Paid and Unpaid leave and its impact on Travel and Tourism in 2020

Travel and Tourism

Right now, we are all trying to survive. While we #StayHome to help #FlattenTheCurve, businesses world over are finding ways to stay afloat with the hope of making a comeback in the remaining quarters of 2020.

One of the industries that was the first to be hit because of the Covid-19 Pandemic is Travel and Tourism. Most attractions around the world are closed and airlines have dramatically reduced the size of their operating fleet. Hotels, resorts and attractions have slimmed down staff and are on survival mode.

The hope is that when the world opens up again, people will travel, and tourism will pick up. This however will not happen if we look at running our travel and tourism businesses in the same way we have before the pandemic.

The year 2020 is quite unique. Those who have jobs right now are being asked to take paid and unpaid leave. This mean that if we remain in this situation for a little longer, most of the employed population will not have any leave to take in the second half of this year. To put this simply, paid leave reduces your leave balance and unpaid leave reduces your bank balance. The result is that when travel and tourism opens up again, there might be far fewer people who can travel.

The recovery might end up a with lopsided number of business travelers flying around the world while leisure travelers continue to go to work. A few years ago, business travel made up about 13% of travel. The rest of the travel was either categorized as leisure travel (53%) or Visiting Friends and Relatives (34%). The road to recovery desperately needs non-business travel to recover sooner rather than later.

To understand where this $9 trillion industry (10% of global GDP) is going in 2020, we need to articulate some macro parameters that we will experience once we overcome the coronavirus pandemic.

  • Nationalistic attitudes will influence citizens to prioritize local and regional travel to stimulate growth in their own countries.
  • Leisure Travel will be a strain considering those employed will not have vacation days and will most likely see slimmer pay cheques.
  • Business travel will not scale immediately because of companies being cautious, cost cutting and video conferencing.
  • Visiting Friends and Relatives (VFR) may be preferred as it makes travel cost effective.
  • School holidays will see some form of disruption in 2020-21 affecting peak and off-peak calendars.

This is not all doom and gloom. There is money to be made as long as you know what you are working with. Looking through the lens of the above parameters there are a few things the travel and tourism industry can keep in mind as they plot their return.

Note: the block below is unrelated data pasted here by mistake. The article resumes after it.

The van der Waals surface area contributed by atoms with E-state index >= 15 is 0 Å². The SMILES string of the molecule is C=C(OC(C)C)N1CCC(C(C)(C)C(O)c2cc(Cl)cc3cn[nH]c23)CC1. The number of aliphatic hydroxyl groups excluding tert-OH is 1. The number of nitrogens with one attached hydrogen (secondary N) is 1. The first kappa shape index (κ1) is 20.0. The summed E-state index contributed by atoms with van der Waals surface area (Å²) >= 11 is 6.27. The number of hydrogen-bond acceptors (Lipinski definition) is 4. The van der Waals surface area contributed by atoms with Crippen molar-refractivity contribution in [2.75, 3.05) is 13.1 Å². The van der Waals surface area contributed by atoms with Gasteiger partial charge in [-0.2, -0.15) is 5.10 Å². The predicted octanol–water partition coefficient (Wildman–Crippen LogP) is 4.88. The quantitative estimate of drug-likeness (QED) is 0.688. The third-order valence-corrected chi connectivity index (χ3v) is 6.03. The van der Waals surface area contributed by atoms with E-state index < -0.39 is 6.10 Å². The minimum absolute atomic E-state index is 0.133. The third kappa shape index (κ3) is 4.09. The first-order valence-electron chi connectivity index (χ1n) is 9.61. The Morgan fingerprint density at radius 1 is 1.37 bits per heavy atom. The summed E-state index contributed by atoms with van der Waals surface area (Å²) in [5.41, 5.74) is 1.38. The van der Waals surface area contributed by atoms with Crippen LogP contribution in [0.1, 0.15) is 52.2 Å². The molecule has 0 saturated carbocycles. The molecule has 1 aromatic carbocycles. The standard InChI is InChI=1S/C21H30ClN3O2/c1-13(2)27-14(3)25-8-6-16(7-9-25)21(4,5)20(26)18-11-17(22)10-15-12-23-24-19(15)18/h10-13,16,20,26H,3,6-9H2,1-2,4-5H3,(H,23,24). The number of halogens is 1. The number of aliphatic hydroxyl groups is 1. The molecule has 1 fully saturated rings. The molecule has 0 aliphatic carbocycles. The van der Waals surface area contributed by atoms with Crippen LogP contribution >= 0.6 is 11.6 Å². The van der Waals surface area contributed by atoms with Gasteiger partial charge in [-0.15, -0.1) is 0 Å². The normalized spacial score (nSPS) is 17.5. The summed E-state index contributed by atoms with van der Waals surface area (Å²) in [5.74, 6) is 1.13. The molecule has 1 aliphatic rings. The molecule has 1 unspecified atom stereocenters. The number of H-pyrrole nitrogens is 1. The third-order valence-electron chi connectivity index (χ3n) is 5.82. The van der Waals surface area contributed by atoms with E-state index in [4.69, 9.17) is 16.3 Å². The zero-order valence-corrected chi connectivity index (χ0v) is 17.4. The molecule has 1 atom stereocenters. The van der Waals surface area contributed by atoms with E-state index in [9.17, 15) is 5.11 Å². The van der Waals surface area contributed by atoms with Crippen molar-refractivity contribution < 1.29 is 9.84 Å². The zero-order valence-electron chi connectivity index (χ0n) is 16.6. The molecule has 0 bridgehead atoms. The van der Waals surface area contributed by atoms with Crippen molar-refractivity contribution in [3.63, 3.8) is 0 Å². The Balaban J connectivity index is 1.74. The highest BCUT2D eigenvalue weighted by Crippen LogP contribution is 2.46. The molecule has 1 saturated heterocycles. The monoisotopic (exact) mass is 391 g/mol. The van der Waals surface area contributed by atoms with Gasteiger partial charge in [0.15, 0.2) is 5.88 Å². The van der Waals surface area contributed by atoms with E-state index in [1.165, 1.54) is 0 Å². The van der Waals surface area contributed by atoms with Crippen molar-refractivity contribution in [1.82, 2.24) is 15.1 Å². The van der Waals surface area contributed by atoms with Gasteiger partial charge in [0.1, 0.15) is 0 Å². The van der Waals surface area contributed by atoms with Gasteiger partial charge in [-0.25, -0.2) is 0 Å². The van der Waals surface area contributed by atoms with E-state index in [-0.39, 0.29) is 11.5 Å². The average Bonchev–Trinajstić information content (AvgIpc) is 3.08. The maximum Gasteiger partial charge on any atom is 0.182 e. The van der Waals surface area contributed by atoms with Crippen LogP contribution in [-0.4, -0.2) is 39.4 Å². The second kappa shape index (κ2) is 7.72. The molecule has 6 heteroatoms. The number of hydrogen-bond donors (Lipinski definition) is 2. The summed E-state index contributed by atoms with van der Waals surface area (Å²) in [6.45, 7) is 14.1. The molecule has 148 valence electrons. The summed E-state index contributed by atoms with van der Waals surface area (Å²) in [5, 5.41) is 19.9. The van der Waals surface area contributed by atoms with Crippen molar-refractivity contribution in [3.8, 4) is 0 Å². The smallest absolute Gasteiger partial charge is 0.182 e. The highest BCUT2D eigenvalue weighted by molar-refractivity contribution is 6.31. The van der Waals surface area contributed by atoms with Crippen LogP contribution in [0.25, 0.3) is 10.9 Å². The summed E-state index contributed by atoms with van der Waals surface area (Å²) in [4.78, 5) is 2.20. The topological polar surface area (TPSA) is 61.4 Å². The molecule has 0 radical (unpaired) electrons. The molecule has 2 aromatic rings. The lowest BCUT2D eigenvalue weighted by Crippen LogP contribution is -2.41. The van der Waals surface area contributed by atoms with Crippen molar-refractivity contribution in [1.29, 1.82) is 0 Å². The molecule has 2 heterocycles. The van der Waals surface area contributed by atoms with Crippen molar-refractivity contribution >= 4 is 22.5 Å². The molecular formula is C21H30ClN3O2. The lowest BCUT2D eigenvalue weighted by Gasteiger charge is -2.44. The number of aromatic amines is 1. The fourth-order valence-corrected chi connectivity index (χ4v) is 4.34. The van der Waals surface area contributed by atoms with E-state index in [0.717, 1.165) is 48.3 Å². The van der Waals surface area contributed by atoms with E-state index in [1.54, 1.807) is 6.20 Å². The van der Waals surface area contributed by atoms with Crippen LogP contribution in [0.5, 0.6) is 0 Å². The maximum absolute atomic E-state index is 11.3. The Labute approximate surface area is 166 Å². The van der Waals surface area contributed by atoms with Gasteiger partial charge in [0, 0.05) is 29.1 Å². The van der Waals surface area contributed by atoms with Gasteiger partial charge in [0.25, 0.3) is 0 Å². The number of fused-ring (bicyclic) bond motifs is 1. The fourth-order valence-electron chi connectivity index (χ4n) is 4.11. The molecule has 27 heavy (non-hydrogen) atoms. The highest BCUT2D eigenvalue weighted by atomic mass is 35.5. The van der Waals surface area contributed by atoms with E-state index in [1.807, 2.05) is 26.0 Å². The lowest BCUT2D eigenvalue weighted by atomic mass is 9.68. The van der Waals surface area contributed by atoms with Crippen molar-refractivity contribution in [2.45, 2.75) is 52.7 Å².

• When restrictions are relaxed, many will choose to wait before they book for fear of a repeat in the virus spreading. This is mitigated if we develop a ‘miracle cure’.
  • A vast majority of people might not have any paid leave available to take and hence might be looking for shorter local breaks. This will help the domestic and staycation markets.
  • There will be a gap between when people go back to work and when they feel they can take time off. This might be a few weeks or a few months. It is difficult to take time off work when you are needed to help rebuild the business you work for.
  • Any restructuring in salaries or contraction in business will leave less disposable income in hand and hence the value proposition must be compelling.
  • Many people will prioritize saving money for a rainy day and hence delay travel.
  • The moment restrictions are lifted, nearly all travel and tourism businesses will start advertising campaigns leading to some of the highest levels of competition with the lowest yields.
  • Value might not be the only driver for a purchasing decision. As people re-emerge from their homes, they might be looking for holidays that are rooted in the outdoors enabling them to do things they have not been able to do for months.
  • Characteristics of Business Travel will change. Booking in advanced will be encouraged and costs will be kept under control to maximize return on investment.
  • VFR Travel will be a priority as families check in on each other after prolonged periods of separation.
  • Local events will be lined up every weekend and provide stiff competition to the travel industry.

There are no easy answers and solutions. Government stimulus, exemptions and visa regulations will all have an impact on the industry. Technology will be used in an even stronger way and will connect consumers and suppliers with much lower intermediary margins. Travel agencies will have to re-evaluate their value proposition and will have to get creative by offering what no individual supplier (hotels, airlines, etc) or online travel agency can provide.

The rules have not yet been written and the road ahead has not yet been built. The impact in each country will be different. Be bold, be strong and most importantly, be creative.

(Thank you, Anand Menon, for your valuable inputs and industry expertise.)

(This article is part of the #ImpactPandemic Project. To find out more about how you can impact your community visit –

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